Think about it. You're sitting in front of your television set to watch a football or basketball game--college, professional, even high school--and the analysts begin to size up the opponents, the players to watch. Then it happens. Inevitably, unavoidably, in an obligatory manner, someone brings up the coaches.
"They are well-coached," he says.
When was the last time you heard a coach or TV or radio analyst or sportswriter refer to a team as being poorly coached? I can't remember. If you had, the criticism would have made headlines like Jimmy "the Greek" Snyder and Al Campanis. Every team is well-coached, right?
It doesn't take an expert to recognize a team that isn't well-coached. What are the telltale signs? Lack of discipline and fundamentals, excessive penalties, when teams have talent but don't make necessary adjustments to achieve success.
"It isn't possible to be an elite program in college and be poorly coached unless you are a great recruiter and your talent overcomes everything else," said recruiting analyst Tom Lemming, who has been observing high school and college football for 30 years.
The problem is almost every TV and radio analyst is associated with college coaches. They interview them to obtain information. If they are too negative in their evaluations or criticism, they risk losing their access to the coaches and the players.
"I hear it off the record all the time in high school and college," Lemming said. "A college coach will say a high school prospect isn't coached well, that they can team him proper fundamentals that he is lacking when they get him on campus. But they never will go on the record with a comment like that or they would never be welcome at that high school again. It's all part of doing business."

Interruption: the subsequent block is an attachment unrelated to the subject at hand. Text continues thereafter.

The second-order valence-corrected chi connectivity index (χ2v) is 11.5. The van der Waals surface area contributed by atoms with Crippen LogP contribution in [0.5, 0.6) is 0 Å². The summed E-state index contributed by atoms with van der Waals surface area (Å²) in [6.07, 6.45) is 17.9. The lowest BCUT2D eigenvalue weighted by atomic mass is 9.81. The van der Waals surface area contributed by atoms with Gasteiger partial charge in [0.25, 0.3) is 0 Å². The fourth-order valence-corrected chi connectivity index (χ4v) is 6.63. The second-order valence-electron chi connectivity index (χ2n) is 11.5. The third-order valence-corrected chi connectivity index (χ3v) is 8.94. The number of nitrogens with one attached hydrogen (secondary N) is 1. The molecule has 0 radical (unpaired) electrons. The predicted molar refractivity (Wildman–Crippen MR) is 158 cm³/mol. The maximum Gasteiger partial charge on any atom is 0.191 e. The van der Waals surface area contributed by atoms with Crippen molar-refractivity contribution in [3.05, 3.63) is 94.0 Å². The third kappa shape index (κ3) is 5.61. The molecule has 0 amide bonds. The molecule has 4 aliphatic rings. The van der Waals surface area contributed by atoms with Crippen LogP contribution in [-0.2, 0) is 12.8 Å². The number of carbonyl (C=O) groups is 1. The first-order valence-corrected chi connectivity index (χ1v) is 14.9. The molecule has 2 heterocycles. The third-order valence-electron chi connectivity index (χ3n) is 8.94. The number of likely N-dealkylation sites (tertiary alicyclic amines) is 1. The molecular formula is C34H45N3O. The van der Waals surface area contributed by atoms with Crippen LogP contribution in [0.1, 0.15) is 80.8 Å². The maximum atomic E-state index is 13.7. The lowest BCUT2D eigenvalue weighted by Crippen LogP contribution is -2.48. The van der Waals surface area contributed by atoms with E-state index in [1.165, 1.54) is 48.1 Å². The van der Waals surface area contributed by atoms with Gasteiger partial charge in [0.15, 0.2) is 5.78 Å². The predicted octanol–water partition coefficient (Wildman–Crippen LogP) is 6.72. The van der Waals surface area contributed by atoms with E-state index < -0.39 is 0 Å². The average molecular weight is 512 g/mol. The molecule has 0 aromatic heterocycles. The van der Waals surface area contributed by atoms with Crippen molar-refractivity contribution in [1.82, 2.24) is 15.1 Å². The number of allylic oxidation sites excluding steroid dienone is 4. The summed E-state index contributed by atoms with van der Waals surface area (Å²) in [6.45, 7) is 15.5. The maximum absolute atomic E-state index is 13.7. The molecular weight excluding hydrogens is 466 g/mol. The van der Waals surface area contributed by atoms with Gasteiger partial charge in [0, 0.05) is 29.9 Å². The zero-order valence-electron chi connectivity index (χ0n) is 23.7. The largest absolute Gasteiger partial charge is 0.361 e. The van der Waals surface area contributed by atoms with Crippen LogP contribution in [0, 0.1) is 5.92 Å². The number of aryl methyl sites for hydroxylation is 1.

Perhaps the most publicized case of "Is his team well-coached or poorly coached?" involved former King basketball coach Landon Cox. Most critics argued that Cox was a poor coach who simply tossed the basketballs on the floor and let his enormously talented players--Efrem Winters, Marcus Liberty, Jamie Brandon, Rashard Griffith, Leon Smith--overwhelm their opponents.
I begged to differ. Yes, Cox has great talent, more than anyone else in the 1980s and early 1990s. His record proves it. He reached the 500-victory milestone more quickly than any other coach and he produced three state championship teams and one national championship team in a period of eight years.
But examine the circumstances. In an environment of broken homes and gang- and drug-infested neighborhoods, Cox was able to keep his teams together, resurrected the lives of Reggie Woodward and Johnny Selvie and dozens of others, and sent many of them to college. Without him, they never would have left the inner city. Cox had his issues but dedicating himself to his players wasn't one of them.
On top of that, suburban coaches whom I respect were always complimentary of Cox's coaching methods after observing his teams in state-tournament competition. They had direction and they had purpose. With so much individual talent on those teams (particularly 1986, 1990 and 1993), you still got a sense that he was emphasizing and teamwork and the players were buying into the system.